Out of Retirement, into the Hot Room.
*Originally posted April 21, 2016
Earlier this year when I was eating all kinds of things and blogging about it obsessively, my friend Adam was visiting. “I dunno, I think I might be retired.” I told him “I rarely practice anymore and the last time I taught was in July of 2015.” I kinda liked the sound of it. Retired at 30 from one career. I didn’t quit. I retired. That time in my life is gone and now it was time for me to take up new hobbies new jobs. Now that I’m retired I can move to Florida and focus on playing Euchre and being an official Wal-Mart greeter. Or in my case, move to London, do Crossfit, and focus on stand up comedy. When I talk about retiring I’m talking about my former career as a Bikram Yogainstructor. I started practicing in 2004 when I moved to New York and got my teaching certification immediately after graduating university in 2008. Four years of higher education to basically majored in yoga. Which has turned out to be more lucrative than my Musical Theatre diploma that is not on display anywhere but in a box in my mother’s basement.
As I’ve grown up, I’ve felt myself pulling away from the 26 postures two breathing exercises done in 90 minutes in a heated room. And when I moved to London I was no longer affiliated with a studio so it was easier to stop going. But recently I’ve noticed something horrible is happening to my body. I’m getting stiff. Certain postures and movements that I would just do with out thinking now have to be carefully eased into. I’ve transformed into some sort on muggle who’s didn’t spend 12 years of their life touching their toes for a living. I realized when I walked away from yoga that certain flexibility was going to leave me. The splits were going to go first as I’ve always had tight hamstrings and it’s been a lot of work to maintain them. Deep back-bends would be gone too because nowhere in my daily life is anyone asking me to “Look at the wall behind me and go way back, more back, fall back.” But other small, insignificant flexibility that I never had to work for and alway just had; those are starting to fade. Maybe it’s the three half-marathons and marathon trainings but I can no longer sit my hips between my heels for fixed firm pose, let alone go back. And crossing my arms in eagle now pulls and stretches the middle of my back. For years as a teacher I’d watch students struggle in those simple postures and wonder, “Why can’t they do that?” And now, I’m one of those people. I’m losing simple mobility, and that loss makes me realize that I’m not just getting older, but I’m aging.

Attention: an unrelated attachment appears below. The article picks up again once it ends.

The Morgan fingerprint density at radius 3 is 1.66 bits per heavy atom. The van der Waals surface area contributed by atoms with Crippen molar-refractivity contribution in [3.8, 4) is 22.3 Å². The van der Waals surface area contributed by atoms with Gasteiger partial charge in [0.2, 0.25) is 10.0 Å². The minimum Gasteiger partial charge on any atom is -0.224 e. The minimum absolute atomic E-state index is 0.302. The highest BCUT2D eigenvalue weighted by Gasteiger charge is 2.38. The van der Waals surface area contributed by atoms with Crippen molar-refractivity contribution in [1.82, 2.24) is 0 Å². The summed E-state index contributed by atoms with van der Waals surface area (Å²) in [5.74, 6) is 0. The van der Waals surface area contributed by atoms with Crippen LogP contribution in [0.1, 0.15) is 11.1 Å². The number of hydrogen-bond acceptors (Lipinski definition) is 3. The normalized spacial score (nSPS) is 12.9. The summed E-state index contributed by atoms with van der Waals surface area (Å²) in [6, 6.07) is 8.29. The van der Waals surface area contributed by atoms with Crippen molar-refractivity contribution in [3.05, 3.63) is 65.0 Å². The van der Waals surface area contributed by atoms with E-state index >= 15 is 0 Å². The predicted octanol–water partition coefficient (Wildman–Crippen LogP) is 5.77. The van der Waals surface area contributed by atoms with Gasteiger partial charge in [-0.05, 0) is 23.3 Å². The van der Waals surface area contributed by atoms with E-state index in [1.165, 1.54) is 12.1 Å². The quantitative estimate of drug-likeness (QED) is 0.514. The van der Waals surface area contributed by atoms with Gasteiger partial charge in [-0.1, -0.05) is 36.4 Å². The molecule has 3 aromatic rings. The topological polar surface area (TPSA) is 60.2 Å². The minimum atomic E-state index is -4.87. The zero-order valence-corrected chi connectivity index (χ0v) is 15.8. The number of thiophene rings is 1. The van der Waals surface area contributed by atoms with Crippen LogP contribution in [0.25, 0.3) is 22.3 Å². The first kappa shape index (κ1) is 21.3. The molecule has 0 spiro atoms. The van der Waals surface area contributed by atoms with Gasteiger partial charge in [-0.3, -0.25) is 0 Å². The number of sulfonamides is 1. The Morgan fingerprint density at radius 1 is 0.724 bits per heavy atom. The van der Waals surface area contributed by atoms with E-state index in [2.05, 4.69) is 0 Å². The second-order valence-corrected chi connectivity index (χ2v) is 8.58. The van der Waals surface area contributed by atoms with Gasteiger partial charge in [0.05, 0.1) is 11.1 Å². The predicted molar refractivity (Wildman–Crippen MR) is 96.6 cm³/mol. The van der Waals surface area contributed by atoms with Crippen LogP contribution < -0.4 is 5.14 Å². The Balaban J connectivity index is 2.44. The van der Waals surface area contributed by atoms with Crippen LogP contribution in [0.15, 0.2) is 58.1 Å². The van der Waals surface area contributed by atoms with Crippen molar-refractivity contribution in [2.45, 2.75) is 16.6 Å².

No, this won’t do. Growing up is fine but breaking down I’m not ok with at all. So, I guess it’s time to come out of retirement and get my fabulous ass back in the hot room. And what better way to start that than a Bikram Yoga 30 day challenge. The goal is simple do 30 Bikram classes in 30 days. I’m allowed to miss two days, but if I do, (and I will) I need to make them up by doing a two classes on another day.
I started yesterday, and the class went exactly how I expected. I know these postures well so I know how to pace myself not to get overwhelmed in the heat. I did every pose but I was stiff, and even thoughI knew my back bends wouldn’t be where they once were they are more shallow that I thought they might be.
As I go through this, I’ll blog about it daily because if I don’t I probably won’t finish the task, and besides, what fun is a challenge if not everyone know’s you’re doing it. After completing day one I highly doubt I’ll get back to my most flexible self in 30 days but I’ll my joints and muscles will hopefully be more supple than they are now. Only one way to find out and what ever happens it’s ok cuz; Hey, it’s a yoga practice not a yogaperformance right!…right?
*poses featured in this article are performed by Erik Cummings and Emily Vartanian at Bikram Yoga Harlem in New York